DUKE, LANCE ARMSTRONG, NBA, NCAA’s

March 27, 2009

 

 

Ok, Duke was spanked 77-54 by ‘Nova and knocked out of my Final Four. But do you know what- I don’t mind a bit that Duke lost.

Boston Ryan was at the Boston Garden, er-I’m sorry, that’s the T.D. Banknorth Garden for an NCAA playoff game, and said, “It was a different experience, and a fun time. The Garden was alive in a way that’s far different from the NBA experience. The NBA has been taken over by marketers and people, who, I swear, detest sports, and they have something they call “Game Presentation.” College doesn’t do “Game Presentation.” College does – I don’t know how else to put this – basketball. So there were cheerleaders, time-proven mascots, and bands. You know, live music, not irrelevant noise being pumped out from the sound system. And there was no applause meter encouraging people to cheer. I know this will be a difficult concept for the marketing geeks to understand, but these college fans actually know enough to cheer without prompting.”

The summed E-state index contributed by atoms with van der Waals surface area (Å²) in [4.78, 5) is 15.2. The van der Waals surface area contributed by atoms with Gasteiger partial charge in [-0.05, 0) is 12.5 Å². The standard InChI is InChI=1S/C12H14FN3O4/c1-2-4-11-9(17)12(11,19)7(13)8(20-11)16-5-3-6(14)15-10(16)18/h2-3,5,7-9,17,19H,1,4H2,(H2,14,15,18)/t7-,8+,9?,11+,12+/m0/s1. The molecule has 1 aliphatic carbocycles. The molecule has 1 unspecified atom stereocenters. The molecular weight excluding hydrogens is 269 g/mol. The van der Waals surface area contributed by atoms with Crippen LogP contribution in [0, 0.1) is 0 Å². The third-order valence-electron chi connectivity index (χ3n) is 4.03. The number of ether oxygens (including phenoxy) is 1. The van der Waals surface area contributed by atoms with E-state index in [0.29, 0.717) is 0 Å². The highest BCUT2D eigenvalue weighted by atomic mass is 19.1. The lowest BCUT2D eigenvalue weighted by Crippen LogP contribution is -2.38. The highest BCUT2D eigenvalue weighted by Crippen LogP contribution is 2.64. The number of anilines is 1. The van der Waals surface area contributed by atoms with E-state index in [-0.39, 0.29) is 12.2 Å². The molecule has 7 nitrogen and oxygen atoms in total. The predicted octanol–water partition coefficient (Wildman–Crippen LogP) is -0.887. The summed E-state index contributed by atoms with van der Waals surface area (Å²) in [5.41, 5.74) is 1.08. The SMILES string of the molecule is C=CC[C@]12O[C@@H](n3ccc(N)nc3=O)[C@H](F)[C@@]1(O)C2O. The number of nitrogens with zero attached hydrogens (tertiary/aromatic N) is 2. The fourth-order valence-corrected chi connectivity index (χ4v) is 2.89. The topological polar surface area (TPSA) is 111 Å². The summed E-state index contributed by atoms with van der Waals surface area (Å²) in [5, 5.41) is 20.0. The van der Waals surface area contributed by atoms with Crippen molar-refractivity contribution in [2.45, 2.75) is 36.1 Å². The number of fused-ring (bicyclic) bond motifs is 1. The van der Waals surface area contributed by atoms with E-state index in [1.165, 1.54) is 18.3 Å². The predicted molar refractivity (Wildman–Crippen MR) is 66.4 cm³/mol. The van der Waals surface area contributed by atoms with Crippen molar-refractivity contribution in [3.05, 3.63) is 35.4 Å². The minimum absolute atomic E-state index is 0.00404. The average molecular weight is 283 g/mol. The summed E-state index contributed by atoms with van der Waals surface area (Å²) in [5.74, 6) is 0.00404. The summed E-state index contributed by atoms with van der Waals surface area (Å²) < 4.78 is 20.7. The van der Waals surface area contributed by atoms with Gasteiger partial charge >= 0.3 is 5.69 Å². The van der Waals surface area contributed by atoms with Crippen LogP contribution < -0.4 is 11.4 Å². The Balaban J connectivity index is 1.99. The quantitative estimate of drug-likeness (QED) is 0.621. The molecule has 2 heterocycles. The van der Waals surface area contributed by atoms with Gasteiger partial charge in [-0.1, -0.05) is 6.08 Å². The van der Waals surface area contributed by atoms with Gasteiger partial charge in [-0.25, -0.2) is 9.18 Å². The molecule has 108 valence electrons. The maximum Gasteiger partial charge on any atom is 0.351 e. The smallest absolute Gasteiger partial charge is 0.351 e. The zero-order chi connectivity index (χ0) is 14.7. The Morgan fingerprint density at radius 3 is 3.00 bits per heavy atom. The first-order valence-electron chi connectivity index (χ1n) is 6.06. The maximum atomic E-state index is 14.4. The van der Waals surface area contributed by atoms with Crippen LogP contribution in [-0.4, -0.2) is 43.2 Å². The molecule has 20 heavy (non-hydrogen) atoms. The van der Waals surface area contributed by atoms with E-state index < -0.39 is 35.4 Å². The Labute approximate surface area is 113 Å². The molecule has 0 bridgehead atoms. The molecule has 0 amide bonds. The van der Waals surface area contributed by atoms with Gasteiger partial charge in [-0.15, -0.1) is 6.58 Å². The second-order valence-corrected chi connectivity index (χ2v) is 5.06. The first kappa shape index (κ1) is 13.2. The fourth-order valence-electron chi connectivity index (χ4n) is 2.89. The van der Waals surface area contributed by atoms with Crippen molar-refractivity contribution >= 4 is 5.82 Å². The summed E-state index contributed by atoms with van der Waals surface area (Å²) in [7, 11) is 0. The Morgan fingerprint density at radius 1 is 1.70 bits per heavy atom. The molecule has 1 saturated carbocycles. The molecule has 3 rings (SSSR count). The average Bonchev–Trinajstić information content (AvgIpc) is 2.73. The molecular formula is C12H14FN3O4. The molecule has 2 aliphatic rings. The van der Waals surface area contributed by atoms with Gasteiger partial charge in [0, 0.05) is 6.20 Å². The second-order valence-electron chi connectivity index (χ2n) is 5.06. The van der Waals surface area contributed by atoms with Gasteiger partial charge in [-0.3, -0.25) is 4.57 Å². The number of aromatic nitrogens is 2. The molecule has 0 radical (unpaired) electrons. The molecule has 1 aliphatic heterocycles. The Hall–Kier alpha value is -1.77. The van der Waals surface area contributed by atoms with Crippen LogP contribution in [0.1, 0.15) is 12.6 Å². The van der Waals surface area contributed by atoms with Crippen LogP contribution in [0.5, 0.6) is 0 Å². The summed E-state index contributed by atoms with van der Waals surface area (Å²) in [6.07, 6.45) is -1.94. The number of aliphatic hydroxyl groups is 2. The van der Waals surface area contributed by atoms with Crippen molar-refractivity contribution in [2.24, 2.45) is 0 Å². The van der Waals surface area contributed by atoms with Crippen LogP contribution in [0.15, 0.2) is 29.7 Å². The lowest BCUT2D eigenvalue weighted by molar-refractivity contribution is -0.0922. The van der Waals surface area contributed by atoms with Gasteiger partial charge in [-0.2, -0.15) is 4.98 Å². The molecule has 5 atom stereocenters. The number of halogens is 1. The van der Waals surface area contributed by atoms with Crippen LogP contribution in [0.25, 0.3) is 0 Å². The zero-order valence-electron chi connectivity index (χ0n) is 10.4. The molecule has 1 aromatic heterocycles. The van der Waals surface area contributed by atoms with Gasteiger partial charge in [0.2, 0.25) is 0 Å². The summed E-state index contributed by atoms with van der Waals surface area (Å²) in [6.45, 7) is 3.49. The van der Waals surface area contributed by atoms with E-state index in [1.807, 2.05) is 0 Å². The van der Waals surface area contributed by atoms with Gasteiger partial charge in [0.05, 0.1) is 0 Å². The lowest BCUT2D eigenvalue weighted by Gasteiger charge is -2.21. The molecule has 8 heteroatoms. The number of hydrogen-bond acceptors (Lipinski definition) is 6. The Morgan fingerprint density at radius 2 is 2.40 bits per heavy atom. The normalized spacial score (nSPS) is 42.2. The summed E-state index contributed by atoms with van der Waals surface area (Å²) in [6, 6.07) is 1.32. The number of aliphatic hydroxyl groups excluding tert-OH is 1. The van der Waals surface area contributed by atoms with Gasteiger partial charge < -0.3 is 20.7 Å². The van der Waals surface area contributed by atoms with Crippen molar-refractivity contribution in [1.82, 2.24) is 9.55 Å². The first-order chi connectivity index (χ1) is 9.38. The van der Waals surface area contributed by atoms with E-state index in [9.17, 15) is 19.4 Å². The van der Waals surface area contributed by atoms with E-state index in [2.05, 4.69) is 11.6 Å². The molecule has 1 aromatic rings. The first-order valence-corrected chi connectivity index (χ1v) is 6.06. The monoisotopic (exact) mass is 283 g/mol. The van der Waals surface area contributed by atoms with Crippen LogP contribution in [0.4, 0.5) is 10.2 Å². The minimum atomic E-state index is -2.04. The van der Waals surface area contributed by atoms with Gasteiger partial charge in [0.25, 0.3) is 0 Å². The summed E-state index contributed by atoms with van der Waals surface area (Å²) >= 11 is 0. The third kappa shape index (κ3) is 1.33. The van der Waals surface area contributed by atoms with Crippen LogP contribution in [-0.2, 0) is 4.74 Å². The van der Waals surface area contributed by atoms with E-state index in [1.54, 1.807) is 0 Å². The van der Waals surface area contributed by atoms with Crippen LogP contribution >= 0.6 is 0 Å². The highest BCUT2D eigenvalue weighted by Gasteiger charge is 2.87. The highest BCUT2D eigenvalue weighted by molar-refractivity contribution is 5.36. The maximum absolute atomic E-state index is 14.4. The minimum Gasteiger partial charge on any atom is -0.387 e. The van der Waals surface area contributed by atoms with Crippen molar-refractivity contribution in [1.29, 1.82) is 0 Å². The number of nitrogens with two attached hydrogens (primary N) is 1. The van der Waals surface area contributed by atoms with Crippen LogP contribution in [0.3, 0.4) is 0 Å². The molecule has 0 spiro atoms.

Lance Armstrong recently had a visit from his old friend, Mr. Pain. He was racing his bike in Spain and had a tumble and wound up in a ditch with a broken collarbone. I don’t know if you’ve ever broken your collarbone but I have and it hurt like heck. If you move just a little bit before your arm is stabilized you see the flashing lights of pain. Armstrong (it’s too bad he wasn’t “shoulderstrong”) said that he didn’t want to feel around in case something, like a bone, was sticking out. I only cracked my collarbone but he “bustakated” into several pieces and he had to undergo (you never want to hear the words open reduction) surgery to attach a metal plate with twelve screws so the bone could be held together. Sally Jenkins said that “Armstrong views pain as corrective and cleansing.” Armstong has the belief that “Pain is temporary; quitting is permanent.” As soon as he is allowed he’ll start his rehab by riding a stationary bike on rollers in his living room. However, the worst part of that rehab will come when he’s on a bike a pedaling up hill. That’s when he’ll have to put weight on his arms on the handlebars. You can say whatever you want about Armstrong’s personal lifestyle. But there’s no denying all of the health problems that he’s had to overcome to be able to race again.

 

 

 

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